Focus on Composition
Tips from InsureMyTrip Contributor
Find Sherry at Ottsworld.com
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One of the main things on everyone’s packing list is a camera. It doesn’t
matter if it’s a phone camera, a point-and-shoot, or a DSLR with
interchangeable lenses – what makes a great photo memory of a holiday is how
you take the picture, not what you take the picture with. Advanced
technology and post processing/editing is great, but if you don’t have the
foundations of what makes up a good picture, then all the technology in the
world can’t help it.
It all starts with composition, which is simply how the picture is created in your
viewfinder – deciding exactly what you are taking a picture of. Sure, you want
to get that picture of Billy and Susie in front of the Eiffel Tower, but if you
want a good picture of Billy and Susie then you want to think about
composition before you click the shutter button. Consider what you see
through the viewfinder at the moment before you click the shutter button as
your canvas – and just like a painter, you decide what is going to go on the
canvas and where it is placed. You can control this by moving your body
around to various viewpoints, moving closer, moving away, laying down,
standing on something, or turning in circles if you want!
For your next trip, I’ve compiled a list of composition photography tips you can
use with any camera and come back with pictures you are proud to share.
Just remember – these are all things you need to do BEFORE you click the
Do Not Center
This is my one tip I try to tell every person taking a picture – don’t put your
subject in the center of the picture. It is the simplest thing you can do to
change a picture from ok to great. The concept in art terms is called Rule of
“An image should be imagined as divided into nine equal parts by two
equally-spaced horizontal lines and two equally-spaced vertical lines,
and that important compositional elements should be placed along
these lines or their intersections. It is believed that by aligning a
subject with these points creates more tension, energy and interest in
the composition than simply centering the subject would.”
This basically means that instead of placing Billy and Susie, or the Eiffel Tower
in the center of the photo, you place is in one of the thirds of the photo. Our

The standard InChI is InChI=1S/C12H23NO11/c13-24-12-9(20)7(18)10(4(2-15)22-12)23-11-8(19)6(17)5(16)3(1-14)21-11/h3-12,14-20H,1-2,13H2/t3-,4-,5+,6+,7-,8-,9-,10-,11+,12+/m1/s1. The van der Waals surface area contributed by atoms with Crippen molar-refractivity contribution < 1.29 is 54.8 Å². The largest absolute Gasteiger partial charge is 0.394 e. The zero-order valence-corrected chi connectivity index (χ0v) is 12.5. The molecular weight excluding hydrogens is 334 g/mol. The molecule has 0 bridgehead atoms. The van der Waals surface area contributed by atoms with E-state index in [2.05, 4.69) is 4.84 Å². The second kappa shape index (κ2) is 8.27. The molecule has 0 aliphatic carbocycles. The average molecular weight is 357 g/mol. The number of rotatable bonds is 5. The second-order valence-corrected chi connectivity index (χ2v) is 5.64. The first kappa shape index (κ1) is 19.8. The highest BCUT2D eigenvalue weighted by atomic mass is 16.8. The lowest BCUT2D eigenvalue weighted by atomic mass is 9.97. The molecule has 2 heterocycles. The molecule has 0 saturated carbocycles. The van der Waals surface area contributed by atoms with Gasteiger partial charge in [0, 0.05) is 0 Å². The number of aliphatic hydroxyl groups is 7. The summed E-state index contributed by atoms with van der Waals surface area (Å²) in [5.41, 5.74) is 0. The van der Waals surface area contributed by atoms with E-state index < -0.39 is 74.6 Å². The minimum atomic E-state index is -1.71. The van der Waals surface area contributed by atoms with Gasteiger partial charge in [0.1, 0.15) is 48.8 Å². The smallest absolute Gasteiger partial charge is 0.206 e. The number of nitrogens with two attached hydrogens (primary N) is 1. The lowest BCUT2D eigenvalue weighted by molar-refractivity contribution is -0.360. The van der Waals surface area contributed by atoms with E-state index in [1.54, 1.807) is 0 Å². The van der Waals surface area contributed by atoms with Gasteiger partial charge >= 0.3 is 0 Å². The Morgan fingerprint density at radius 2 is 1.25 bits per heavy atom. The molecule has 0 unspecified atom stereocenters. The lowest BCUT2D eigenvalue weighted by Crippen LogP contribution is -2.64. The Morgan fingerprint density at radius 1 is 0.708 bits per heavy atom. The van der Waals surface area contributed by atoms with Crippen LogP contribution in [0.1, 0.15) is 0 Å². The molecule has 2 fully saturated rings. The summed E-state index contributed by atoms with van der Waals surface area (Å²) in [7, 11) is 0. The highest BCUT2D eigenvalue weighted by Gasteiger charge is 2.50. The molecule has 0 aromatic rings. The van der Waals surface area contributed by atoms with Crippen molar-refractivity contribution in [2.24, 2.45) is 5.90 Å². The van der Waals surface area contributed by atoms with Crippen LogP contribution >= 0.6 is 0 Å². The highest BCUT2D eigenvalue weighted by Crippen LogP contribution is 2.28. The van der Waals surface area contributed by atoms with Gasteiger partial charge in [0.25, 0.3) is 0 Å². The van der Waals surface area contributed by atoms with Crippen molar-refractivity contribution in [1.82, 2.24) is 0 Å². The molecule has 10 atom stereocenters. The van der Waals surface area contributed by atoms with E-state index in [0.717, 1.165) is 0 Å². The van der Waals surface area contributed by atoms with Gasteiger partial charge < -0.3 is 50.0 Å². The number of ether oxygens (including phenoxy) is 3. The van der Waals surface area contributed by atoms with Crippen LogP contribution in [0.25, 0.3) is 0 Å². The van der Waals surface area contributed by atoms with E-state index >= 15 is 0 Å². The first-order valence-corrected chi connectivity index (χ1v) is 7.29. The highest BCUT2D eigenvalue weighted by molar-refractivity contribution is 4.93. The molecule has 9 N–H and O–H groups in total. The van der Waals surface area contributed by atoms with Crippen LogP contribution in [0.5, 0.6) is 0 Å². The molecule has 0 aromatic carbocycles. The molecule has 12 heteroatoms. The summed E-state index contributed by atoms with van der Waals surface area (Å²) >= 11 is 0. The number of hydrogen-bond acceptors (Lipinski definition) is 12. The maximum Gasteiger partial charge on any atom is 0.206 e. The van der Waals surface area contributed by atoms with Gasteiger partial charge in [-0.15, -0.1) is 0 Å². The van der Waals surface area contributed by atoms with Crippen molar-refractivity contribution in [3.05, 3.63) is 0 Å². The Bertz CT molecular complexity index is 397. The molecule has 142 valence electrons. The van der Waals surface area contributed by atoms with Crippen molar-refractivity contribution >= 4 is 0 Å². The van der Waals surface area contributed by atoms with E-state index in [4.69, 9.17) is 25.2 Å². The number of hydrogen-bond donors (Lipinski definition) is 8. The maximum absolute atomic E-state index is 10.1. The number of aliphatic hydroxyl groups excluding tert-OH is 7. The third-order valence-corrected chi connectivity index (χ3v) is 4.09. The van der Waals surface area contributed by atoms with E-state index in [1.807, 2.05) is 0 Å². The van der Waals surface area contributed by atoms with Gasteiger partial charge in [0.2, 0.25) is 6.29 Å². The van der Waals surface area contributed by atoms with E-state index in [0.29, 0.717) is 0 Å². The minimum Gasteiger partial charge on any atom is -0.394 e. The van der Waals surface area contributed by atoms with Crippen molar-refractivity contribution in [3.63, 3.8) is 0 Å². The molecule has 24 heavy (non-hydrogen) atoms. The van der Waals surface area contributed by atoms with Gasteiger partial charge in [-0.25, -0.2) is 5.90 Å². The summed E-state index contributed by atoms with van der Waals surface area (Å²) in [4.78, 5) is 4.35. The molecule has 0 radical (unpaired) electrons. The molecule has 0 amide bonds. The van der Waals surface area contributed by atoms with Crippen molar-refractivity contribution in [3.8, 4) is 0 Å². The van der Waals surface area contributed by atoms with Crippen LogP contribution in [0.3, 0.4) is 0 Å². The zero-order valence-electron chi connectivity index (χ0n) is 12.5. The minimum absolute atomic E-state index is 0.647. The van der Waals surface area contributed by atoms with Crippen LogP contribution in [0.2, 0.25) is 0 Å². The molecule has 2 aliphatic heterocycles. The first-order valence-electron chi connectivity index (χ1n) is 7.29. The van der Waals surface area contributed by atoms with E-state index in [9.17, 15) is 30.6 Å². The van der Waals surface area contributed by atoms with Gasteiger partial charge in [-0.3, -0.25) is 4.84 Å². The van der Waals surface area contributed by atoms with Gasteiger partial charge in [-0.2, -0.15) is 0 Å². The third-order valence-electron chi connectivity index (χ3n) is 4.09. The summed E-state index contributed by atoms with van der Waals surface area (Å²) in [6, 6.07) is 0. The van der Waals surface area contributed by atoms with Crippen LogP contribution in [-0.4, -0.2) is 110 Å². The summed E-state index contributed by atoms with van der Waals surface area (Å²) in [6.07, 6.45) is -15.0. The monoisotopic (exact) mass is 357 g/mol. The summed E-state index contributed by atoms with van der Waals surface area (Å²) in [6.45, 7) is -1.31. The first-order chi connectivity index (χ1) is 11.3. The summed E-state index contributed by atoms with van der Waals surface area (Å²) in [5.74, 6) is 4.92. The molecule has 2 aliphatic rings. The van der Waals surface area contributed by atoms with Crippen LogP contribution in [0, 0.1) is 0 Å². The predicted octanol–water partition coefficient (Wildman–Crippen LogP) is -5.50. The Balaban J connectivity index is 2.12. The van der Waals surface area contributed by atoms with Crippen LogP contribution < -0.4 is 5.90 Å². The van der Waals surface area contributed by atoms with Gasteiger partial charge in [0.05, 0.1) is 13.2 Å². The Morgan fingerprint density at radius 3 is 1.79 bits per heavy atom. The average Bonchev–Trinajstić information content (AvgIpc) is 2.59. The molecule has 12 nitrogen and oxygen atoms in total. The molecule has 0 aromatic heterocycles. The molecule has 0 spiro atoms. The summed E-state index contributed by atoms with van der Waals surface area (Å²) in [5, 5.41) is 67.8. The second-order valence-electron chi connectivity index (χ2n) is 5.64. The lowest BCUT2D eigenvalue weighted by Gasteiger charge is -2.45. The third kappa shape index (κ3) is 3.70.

brain comprehends this as more pleasing. If this is the only thing that you pick
up from this whole article – I consider it a success – it’s just that important.
Boy in Mongolia
Sacre Coeur Cathedral Paris, France
Man in Tokyo walking past vending machines
There is one exception to the Rule of Thirds – and that’s when you are
composing a shot to be symmetrical. A shot where everything is exactly
symmetrical in the frame can also have a powerful effect. It adds stability to
photographs and can give your compositions a sense of calm, peace, and
Symmetry at the Shaker Village in Kentucky
Lines and Curves
The 2nd easiest thing you can do to improve your photography is by ensuring you
compose a shot for leading lines. The use of lines can be used to direct the
viewer’s attention to the subject of your photograph. When you first glimpse at
a photo, our brain automatically starts to decipher the picture trying to figure
out what the picture is of. Without us being aware of it, our brain looks for
lines that lead us to the subject of the picture. These lines can be straight,
diagonal, wavy, or any other creative variation. They can be roads, fences,
shadows, mountain landscapes, the even the curve of a hat. To be most
effective, you should try to create your overall composition so that the lines
appear to be moving in or out of a corner(s).
Brooklyn Bridge NYC
Temple in Kathmandu, Nepal. The prayer flags provide lines in the picture.
The clouds form lines leading into the focal point of the ship. Antarctica
The camels form a l ine/curve that leads you into the image. Sahara Desert, Morocco
This is a pretty simple concept because we all know what a frame is – it is
something that goes around a picture. Framing in composition is something
that frames your main subject to call even more attention to it. This is
probably one of the easier composition techniques in photography. Framing
brings more depth to the picture and a better focus on what the main subject
The Taj Mahal seen through a window of a building . India